Thursday, April 17, 2014

The strange life of the modern "scholar"

I just spent a couple of days assembling a grant application. Ugh, what a bore. And how little it had to do with being a scholar! There would almost seem to be a negative correlation between people who are good at grant applications, and people who are good scholars: A good scholar must almost necessarily consider the hours spent on the application a waste of time that could've been used for scholarship.

I bet Aquinas never had to deal with grant applications.

2 comments:

  1. Isn't that like saying:

    - I could build much better widgets if I didn't have to spend time convincing retailers and customers of the superiority of my widgets, since time spent convincing is not time spent refining my process.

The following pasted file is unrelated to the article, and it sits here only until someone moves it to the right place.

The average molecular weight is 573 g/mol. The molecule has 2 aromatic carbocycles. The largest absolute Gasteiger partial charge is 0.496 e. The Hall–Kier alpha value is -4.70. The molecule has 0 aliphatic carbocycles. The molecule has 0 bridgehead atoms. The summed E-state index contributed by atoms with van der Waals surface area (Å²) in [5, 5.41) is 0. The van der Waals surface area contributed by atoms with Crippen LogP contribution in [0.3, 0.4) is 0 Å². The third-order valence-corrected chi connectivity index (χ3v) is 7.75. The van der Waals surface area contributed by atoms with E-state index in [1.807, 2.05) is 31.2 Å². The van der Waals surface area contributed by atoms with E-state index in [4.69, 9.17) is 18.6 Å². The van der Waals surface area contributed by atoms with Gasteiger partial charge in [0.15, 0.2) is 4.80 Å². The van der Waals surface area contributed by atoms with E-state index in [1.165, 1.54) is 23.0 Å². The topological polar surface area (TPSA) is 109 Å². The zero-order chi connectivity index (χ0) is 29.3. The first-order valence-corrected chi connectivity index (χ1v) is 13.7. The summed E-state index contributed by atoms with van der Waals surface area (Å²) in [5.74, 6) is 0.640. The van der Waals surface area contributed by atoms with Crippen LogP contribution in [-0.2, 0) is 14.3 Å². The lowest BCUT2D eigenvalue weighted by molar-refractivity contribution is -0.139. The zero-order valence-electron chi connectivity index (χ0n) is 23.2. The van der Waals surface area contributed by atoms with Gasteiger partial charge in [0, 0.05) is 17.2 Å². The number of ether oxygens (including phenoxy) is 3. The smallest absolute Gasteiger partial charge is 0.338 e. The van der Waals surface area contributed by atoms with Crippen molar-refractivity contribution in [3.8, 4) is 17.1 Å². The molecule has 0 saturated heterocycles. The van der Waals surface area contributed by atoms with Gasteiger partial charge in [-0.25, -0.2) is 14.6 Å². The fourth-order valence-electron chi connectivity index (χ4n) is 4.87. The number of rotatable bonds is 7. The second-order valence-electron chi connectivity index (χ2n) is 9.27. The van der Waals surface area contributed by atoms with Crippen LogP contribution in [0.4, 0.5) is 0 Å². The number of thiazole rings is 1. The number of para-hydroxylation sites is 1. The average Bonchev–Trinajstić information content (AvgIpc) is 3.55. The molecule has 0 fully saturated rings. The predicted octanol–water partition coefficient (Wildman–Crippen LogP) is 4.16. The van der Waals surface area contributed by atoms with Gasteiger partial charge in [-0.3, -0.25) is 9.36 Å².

- Workers could be in better worker/job-position matches if they didn't have to waste time convincing employers of the optimality of that match.

    - Defense contractors could build much better weapons platforms if they didn't have to lobby for the funding, since time spent lobbying Congress is not time spent doing wind-tunnel tests.

    What system are you comparing to? What would be within-the-system improvement?

    ReplyDelete
    Replies
    1. Interesting point, Silas. Overall, I think the "get a wealthy patron once and for all" system was somewhat better. But you are right: somehow, scholars need funding.

      Delete

Zeno for the computer age

If you wish to better understand Zeno's worry about the continuum, you could do worse than to consider loops in software. Case 1: You...